Jonathan Frost grabs the hands of model Cindy Wanjiru, who lies on her back in the middle of Frost’s painting studio floor.
Her arms are in the air, and Frost hovers over her like an arresting cop.
“Keep your fists like that,” he says, taking her by the wrists and pulling her arms taut. “Keep them clenched. That’s good. That’s good.”
He steps back to his easel, and with a brush loaded with dark paint makes a five-fingered swirl.
The painting will help tell the story of Claudette Colvin, who was arrested in March 1955 for resisting bus segregation laws in Montgomery, Alabama, nine months before Rosa Parks was arrested for the same offense and became a national figure. Though she is considered a civil rights pioneer, Colvin’s story is often lost in the larger narrative about the fight for equal rights in America.
Frost’s civil rights paintings are part of the observances of Martin Luther King Jr. Day, which is Jan. 19, at Bates College in Lewiston. Beginning Monday, Frost will show his work on the first floor of Ladd Library on the Bates campus.
These paintings continue Frost’s interest in the human figure. He’s best known for his action paintings of roller derby women.
Technically, his ability to represent a team of roller derby blockers thwarting opponents presents the same challenges as men buckling under the force of nightsticks or women wrestling with their aggressors.
Frost called Wanjiru to the studio to help him finish the centerpiece image in the show, a large painting that shows Colvin on her back struggling with her arresters.
His paintings also tell the story of Jimmie Lee Jackson, a 26-year-old protester shot and killed by an Alabama state trooper. His death inspired the Selma to Montgomery marches. Martin Luther King Jr. spoke at his funeral.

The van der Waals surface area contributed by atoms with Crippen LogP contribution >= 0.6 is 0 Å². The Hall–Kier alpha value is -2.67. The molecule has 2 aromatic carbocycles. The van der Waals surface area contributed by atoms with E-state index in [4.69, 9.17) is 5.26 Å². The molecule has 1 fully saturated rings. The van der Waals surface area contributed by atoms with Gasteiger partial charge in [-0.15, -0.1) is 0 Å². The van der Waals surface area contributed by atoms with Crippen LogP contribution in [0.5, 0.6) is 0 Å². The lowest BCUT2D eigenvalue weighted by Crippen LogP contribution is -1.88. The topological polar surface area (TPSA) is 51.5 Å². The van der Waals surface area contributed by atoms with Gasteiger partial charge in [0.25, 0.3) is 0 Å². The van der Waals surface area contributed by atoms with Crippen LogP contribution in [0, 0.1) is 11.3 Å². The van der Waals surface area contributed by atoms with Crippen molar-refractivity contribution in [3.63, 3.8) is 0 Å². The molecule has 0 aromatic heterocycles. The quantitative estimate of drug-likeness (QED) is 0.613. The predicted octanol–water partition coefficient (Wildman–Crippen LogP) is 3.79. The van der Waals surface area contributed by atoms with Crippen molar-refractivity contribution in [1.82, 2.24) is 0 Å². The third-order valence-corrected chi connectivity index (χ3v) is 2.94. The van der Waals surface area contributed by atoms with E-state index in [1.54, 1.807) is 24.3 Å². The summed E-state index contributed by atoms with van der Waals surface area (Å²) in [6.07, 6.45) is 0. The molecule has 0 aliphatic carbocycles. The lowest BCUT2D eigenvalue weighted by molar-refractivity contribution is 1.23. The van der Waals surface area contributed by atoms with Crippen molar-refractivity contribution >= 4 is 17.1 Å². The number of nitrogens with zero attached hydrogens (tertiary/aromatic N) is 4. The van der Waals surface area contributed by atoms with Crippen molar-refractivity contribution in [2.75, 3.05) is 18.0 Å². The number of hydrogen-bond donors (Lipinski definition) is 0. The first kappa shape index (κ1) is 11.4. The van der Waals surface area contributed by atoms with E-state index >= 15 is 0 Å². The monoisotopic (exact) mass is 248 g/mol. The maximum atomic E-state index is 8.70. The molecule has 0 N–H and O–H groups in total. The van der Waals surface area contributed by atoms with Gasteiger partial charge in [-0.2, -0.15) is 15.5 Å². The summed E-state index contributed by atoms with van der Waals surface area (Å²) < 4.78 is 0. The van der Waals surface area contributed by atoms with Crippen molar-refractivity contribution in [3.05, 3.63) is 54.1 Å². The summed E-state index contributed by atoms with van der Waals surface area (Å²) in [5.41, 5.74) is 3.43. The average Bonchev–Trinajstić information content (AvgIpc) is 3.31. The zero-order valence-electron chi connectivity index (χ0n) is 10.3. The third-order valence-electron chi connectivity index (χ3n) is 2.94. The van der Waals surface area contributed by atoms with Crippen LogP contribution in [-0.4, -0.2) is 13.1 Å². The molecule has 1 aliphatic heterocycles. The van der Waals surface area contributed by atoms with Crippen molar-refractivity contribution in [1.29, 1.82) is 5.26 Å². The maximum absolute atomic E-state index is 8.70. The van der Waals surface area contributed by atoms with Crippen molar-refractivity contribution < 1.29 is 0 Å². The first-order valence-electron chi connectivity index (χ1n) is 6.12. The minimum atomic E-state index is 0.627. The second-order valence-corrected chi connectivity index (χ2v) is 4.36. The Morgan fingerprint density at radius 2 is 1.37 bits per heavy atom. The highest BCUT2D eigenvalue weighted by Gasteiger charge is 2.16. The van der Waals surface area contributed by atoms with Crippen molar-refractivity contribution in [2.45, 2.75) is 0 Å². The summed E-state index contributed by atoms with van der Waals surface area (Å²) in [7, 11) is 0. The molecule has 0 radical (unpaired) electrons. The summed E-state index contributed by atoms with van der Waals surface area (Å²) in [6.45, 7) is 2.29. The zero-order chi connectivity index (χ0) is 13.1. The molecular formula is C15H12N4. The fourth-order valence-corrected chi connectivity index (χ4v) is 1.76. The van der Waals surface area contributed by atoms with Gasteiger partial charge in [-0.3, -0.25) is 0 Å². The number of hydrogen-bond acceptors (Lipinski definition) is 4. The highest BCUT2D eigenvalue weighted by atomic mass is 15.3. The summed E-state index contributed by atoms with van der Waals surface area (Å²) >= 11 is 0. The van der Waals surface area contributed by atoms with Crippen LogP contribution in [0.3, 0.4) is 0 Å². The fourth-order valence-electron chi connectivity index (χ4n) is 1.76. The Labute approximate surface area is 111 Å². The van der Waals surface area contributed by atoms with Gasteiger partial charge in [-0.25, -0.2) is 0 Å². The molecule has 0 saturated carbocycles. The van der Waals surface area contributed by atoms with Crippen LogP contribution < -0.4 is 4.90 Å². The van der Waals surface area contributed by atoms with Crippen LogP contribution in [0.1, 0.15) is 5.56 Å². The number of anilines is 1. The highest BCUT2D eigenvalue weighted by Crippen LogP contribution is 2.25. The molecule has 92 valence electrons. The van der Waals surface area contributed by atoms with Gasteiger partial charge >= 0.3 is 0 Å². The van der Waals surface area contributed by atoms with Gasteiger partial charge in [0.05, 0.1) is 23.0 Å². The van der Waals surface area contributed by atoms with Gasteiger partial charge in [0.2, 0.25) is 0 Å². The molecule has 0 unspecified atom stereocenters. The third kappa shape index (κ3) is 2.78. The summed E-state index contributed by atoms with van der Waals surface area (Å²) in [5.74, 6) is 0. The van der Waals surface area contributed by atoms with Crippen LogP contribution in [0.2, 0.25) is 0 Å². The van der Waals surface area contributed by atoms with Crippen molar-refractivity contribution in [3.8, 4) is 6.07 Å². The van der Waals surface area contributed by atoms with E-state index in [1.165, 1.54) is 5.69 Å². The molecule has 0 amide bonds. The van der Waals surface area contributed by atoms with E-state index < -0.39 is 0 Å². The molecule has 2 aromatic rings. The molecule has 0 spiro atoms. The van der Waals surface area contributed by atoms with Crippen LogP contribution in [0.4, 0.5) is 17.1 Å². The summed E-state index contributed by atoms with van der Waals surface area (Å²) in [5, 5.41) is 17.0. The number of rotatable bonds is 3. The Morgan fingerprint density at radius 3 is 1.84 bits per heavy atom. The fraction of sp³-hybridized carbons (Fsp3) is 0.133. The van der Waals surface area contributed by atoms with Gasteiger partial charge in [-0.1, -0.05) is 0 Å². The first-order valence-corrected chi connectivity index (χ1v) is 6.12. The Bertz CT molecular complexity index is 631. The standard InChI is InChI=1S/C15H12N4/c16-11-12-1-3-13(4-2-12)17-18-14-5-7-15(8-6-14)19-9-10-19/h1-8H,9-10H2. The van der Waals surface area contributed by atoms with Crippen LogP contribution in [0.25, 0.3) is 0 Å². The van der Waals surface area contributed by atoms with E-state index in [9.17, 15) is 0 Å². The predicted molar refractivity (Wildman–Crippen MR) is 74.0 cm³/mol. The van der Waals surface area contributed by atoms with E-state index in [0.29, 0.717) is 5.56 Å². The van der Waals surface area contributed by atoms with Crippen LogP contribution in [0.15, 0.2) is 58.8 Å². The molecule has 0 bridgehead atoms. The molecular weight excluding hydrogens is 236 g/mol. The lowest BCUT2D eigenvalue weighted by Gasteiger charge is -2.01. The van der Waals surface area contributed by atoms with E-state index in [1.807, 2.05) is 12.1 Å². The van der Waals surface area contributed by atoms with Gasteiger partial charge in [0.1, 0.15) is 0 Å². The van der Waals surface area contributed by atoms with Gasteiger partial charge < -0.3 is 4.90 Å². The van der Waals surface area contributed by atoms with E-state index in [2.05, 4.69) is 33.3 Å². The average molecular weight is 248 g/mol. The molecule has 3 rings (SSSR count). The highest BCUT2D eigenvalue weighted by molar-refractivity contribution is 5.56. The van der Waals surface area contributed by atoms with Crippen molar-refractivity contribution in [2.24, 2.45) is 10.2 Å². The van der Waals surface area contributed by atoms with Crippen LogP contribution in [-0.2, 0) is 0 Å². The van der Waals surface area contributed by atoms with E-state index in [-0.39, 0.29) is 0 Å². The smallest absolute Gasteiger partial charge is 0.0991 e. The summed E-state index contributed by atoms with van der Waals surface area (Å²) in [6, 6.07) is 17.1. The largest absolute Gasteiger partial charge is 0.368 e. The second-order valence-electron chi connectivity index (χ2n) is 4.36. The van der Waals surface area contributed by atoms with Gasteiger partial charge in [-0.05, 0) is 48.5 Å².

And the story of the Selma Negro Teachers Association, the first African-American teachers group in the Deep South to march for the right to vote.
Frost, who operates a gallery in downtown Rockland, felt inspired after reading the Nick Kotz book “Judgment Days: Lyndon Baines Johnson, Martin Luther King Jr., and the Laws that Changed America.”
He traveled across Georgia, Alabama, Florida and Tennessee, visiting important places in America’s civil rights history.
“I think the civil rights movement is one of the three or four most important social movements in America in my lifetime,” Frost, 65, said, noting similarities in the tenor of the times today as in the ’60s, when race and social justice were part of the conversation of America.
“And I do like doing things with social import.”
WHERE: Ladd Library, Bates College, Lewiston
WHEN: On view Monday to Feb. 22; 7:30 a.m. to 1 a.m. Monday to Thursday; 7:30 a.m. to 10 p.m. Friday; 10 a.m. to 10 p.m. Saturday; 10 a.m. to 1 a.m. Sunday